By Joe Anderson

The Northern Powerhouse is all about 'agglomeration theory' – the belief that the economies of a cluster of neighbouring cities can be galvanised to become greater than the sum total of their constituent parts. The obvious way to do this is to improve transport connectivity. It's an idea that represents perhaps the biggest area of overlap in British politics.

As a Labour politician and northern city leader, I despaired at George Osborne's austerity agenda while he was at the Treasury, but readily endorse his recent call in the Financial Times for ministers to speed-up plans to create a high-speed rail link across the north of England – from Liverpool and Hull – in order to "transform the northern economy". It’s a pity he didn't deliver it when he was at the Treasury, of course, but that's another matter.

It's easy to find myself in agreement with him on this as it's pretty much the same suggestion John Prescott made with his 'Northern Way' initiative fifteen years ago, which planned to connect-up northern cities. And that in itself was similar to arguments Michael Heseltine made long before, most recently in his 'No Stone Unturned’' paper for the Coalition government, which recommended devolving £80 billion of public spending to the regions.

So the problem is not one of political agreement. We have that in spades. It's ensuring that rhetoric transforms into hard cash and we deliver a step-change in transport improvements that serves to underpin new growth across the northern economy.

Transport secretary Chris Grayling says that it's a matter for the north to 'take control' and find a solution. Fair enough, but responsibility without money is like being give an electric kettle without a plug. Give us the funding to make a sustainable difference and we will fix the problems.

Unfortunately, the transport secretary's form leaves a lot to be desired.

Last month's cancellation of rail electrification projects in the north of England and elsewhere was made in the same week that the Crossrail 2 line in London received the green light. By all means improve London's connectivity, but allow the north of England to do the same.

Northern political leaders, as well as the business community, are united in our analysis and we are clear where the bar is set. We need better rail services – including HS3 so that we can reduce journey times and increase capacity between the key cities of Liverpool, Manchester, Leeds, Sheffield, Newcastle and Nottingham.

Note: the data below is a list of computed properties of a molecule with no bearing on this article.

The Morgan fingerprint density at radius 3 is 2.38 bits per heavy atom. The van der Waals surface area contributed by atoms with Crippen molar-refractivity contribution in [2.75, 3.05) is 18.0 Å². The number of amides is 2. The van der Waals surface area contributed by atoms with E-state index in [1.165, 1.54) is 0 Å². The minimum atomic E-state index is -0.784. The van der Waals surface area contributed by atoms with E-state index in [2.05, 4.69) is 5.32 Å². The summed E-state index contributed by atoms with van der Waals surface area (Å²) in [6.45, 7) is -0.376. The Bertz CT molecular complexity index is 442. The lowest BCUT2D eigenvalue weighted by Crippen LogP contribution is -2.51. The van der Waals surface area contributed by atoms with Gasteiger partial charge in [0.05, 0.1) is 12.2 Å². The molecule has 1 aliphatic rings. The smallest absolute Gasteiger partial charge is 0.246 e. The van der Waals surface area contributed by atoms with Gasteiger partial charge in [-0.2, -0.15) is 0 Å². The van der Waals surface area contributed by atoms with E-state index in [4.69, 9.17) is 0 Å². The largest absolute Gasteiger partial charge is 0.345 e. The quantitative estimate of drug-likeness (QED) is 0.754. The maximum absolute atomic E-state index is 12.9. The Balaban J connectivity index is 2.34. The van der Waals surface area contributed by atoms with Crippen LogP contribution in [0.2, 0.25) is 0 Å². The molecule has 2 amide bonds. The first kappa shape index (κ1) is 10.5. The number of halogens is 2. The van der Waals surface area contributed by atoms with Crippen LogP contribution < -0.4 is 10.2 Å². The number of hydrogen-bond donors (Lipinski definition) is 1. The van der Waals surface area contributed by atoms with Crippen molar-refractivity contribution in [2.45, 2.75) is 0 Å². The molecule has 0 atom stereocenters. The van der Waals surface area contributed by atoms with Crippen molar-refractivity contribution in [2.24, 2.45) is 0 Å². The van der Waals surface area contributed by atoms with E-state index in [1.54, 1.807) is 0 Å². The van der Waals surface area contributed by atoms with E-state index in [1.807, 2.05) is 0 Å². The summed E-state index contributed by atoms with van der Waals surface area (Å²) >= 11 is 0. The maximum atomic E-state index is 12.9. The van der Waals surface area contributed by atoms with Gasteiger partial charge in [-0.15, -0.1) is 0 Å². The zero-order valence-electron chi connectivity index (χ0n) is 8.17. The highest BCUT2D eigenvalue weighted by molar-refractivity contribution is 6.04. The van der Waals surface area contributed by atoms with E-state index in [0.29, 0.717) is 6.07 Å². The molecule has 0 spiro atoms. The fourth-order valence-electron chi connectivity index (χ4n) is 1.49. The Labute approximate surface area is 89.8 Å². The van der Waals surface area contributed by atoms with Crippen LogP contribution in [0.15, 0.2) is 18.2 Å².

As an illustration of the problem, the rail line from Liverpool to Manchester – the first in the world – still sees journey times that Victorian travellers would recognise. An onward car journey to Sheffield – about the same distance – involves travelling over one of two winding, single-lane passes through the Peak District, where lorries take tight bends at 10 mph.

What current ministers need to realise is that we all want the same things. There is no party political advantage to be had. If we fail to deliver change, then they fail too. London is left overheating and the North's economic potential is unrealised.

But if we succeed in making a step-change in transport connectivity between the great northern cities, easing congestion, increasing capacity and reducing journey times, then ministers succeed when it comes to the Holy Grail of rebalancing the national economy and developing a much-needed counterweight to London and the south-east.

So this is not a case of special pleading. Nor should it ever be seen as a 'north versus south' issue. Investing in the north's connectivity is a national issue and should be seen as such. It's about making the national economy perform better. Delivering more growth. Creating a more resilient model. Delivering more jobs and opportunity. For everyone.

The message is simple: If the north of England succeeds economically, then so does the rest of the UK.

Joe Anderson is the mayor of Liverpool

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